Bouncing Cats

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Bouncing Cats
Theatrical release poster
Directed by Nabil Elderkin
Produced by
  • Scotty Bradfield
  • Nyla Hassell
  • George Mays
  • Claude Merkel
  • Charlie Rosene
  • Karma Gardner
  • Charles Spano
Written by Nabil Elderkin
Music by
  • Jason Miller
  • Will Basanta
  • Nabil Elderkin
  • Clay Jeter
Edited by
  • Isaac Hagy
Red Bull Media House
Release dates
Running time
75 minutes
Country United States
Language English

Bouncing Cats is a 2010 documentary film written and directed by Australian director and photographer Nabil Elderkin. The film follows the efforts of Abraham "Abramz" Tekya and Breakdance Project Uganda (BPU) to use dance to empower youth in war-torn Uganda. The film is a testimony of Crazy Legs of Rock Steady Crew and his experiences in the BPU program. The film features narration by Common and additional interviews with Mos Def, and K'Naan. Also appearing in the film is Okot Jolly Grace, whose guidance enabled the filmmakers to see and understand the plight of children in northern Uganda. [1]


Bouncing Cats is the story of one man's attempt to create a better life for the children of Uganda using the unlikely tool of hip-hop with a focus on b-boy culture and breakdance. Abraham "Abramz" Tekya, a Ugandan b-boy and an AIDS orphan creates a free workshop teaching youth b-boy culture to 300 disenfranchised kids living in precarious conditions in Kampala in 2006, and in Gulu in North Uganda. Uganda is often referred to as one of the worst places on earth to be a child. [2]

Crazy Legs receives an invitation from Abramz to teach b-boy classes in Uganda. He accepts to join the program and is inspired by the passion for hip-hop by the kids enrolled in it. Bouncing Cats follows Abramz, Crazy Legs, and Breakdance Project Uganda on a journey to use hip-hop culture for positive social change.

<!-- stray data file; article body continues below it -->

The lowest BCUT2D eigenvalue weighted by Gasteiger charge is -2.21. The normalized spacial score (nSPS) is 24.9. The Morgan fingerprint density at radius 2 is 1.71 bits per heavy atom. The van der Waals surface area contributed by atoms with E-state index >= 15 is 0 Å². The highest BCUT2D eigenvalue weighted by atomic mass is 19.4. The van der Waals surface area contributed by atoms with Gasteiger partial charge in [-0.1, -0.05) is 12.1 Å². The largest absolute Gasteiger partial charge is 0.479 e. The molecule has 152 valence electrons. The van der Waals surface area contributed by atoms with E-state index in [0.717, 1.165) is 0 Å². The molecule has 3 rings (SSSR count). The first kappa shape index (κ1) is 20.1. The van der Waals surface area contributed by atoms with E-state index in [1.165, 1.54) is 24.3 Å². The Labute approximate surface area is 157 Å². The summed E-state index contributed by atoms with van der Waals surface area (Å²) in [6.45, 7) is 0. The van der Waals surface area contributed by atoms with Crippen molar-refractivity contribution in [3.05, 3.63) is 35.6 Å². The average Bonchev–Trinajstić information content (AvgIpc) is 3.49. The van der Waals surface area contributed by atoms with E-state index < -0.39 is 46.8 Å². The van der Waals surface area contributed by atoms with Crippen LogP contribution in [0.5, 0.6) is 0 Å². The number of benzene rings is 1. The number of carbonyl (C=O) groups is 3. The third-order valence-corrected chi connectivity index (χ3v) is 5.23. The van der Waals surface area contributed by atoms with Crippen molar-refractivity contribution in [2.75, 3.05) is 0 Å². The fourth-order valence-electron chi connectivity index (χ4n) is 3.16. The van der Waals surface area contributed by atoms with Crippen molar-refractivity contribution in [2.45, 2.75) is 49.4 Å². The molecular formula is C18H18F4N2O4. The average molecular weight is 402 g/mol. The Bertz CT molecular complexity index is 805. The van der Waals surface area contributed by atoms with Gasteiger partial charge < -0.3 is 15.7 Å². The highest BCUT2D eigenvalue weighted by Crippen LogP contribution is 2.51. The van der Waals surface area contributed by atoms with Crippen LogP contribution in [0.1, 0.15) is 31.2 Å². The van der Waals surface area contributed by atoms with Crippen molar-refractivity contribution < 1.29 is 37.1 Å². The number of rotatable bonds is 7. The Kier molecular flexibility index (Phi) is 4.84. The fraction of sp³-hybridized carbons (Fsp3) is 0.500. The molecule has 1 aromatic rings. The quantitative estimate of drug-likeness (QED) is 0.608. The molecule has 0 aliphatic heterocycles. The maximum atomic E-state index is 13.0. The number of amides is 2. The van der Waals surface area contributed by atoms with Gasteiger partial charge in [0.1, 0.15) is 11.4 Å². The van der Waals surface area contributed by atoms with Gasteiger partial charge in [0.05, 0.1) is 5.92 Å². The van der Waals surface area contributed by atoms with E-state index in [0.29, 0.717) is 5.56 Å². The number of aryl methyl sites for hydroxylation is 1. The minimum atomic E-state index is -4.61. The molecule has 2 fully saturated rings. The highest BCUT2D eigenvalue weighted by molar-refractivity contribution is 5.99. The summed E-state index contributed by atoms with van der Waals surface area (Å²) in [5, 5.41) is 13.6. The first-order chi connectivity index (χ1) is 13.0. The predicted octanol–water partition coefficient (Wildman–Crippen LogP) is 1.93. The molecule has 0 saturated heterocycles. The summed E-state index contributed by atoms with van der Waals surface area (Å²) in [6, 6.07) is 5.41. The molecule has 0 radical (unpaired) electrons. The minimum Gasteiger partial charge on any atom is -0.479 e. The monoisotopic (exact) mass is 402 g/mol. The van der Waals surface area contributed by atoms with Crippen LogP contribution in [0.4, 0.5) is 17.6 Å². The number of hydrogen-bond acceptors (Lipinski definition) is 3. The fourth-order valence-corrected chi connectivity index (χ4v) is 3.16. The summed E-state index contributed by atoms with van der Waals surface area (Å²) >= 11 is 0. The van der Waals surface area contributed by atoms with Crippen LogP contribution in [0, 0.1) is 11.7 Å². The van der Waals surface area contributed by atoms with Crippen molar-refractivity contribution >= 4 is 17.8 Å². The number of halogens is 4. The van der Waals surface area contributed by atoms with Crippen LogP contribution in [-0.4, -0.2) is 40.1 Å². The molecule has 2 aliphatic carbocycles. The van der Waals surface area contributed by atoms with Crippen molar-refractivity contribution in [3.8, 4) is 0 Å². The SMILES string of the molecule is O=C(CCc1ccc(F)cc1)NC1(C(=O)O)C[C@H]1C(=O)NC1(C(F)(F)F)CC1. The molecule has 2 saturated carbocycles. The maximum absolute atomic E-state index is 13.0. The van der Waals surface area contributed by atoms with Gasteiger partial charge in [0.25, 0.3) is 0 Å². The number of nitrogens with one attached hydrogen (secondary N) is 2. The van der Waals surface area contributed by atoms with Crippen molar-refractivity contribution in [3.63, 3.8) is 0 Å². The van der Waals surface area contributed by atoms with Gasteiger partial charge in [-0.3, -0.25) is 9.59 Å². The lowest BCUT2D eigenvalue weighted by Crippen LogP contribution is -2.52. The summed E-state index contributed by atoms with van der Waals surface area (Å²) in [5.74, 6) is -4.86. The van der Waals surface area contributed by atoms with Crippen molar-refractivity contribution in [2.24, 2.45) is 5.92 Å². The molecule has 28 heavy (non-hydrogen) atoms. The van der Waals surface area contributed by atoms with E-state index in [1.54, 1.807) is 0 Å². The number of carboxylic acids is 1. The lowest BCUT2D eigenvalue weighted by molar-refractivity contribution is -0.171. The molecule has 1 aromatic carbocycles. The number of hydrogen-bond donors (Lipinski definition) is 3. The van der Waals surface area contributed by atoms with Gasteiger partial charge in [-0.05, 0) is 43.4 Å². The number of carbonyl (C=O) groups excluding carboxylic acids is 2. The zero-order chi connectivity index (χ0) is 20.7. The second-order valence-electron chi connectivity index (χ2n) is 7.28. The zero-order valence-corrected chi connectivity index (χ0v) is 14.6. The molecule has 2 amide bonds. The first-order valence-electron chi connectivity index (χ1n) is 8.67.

In terms of the title, Bouncing Cats "is the sound made by the kids in Uganda when they have no access to a boombox,” according to the film's director, Nabil Elderkin, “Using 'bouncing cats, baboons and cats' in repetition, they create their own beat.” [3]

Breakdance Project Uganda

Breakdance Project Uganda started in February 2006 by Abramz out of his belief that hip hop can be used as a tool to engage and empower disadvantaged youth. Its mission is to involve young people in hip hop culture in order to build leadership skills and promote social responsibility for positive change. From the initial three students who turned up at the first session, the Project has grown through word of mouth, regular showcase performances, and exposure on the World Wide Web to become a thriving organization with over 1,000 members nationally in Uganda and many more supporters around the world.

Abramz organizes breakdancing sessions each week for hundreds of youth in different parts of the country. The Project has been built around free breakdancing classes which are currently offered at the Sharing Youth Centre, Kampala, Gulu Youth Centre and TAKS Art Centre in Gulu. The classes are sustained by members freely passing on their skills to new members, following the BPU ideology that everyone is a student and everyone is a teacher with something positive to give. Members have also made outreach visits to towns in other parts of Eastern and Northern Uganda to share their skills and engage more youth across Uganda. Many of the participating children are extremely vulnerable with members who are orphans, victims of war and poverty, unable to afford proper schooling. Despite the hardships, children walk from miles away to attend the BPU classes each week. [4]

Proceeds from the film benefit Breakdance Project Uganda. [5]


US Television Premiere

Bouncing Cats made its US television premiere on Documentary Channel on Saturday, November 19, 2011 at 8:00 p.m. (EST/PST).[10]


External links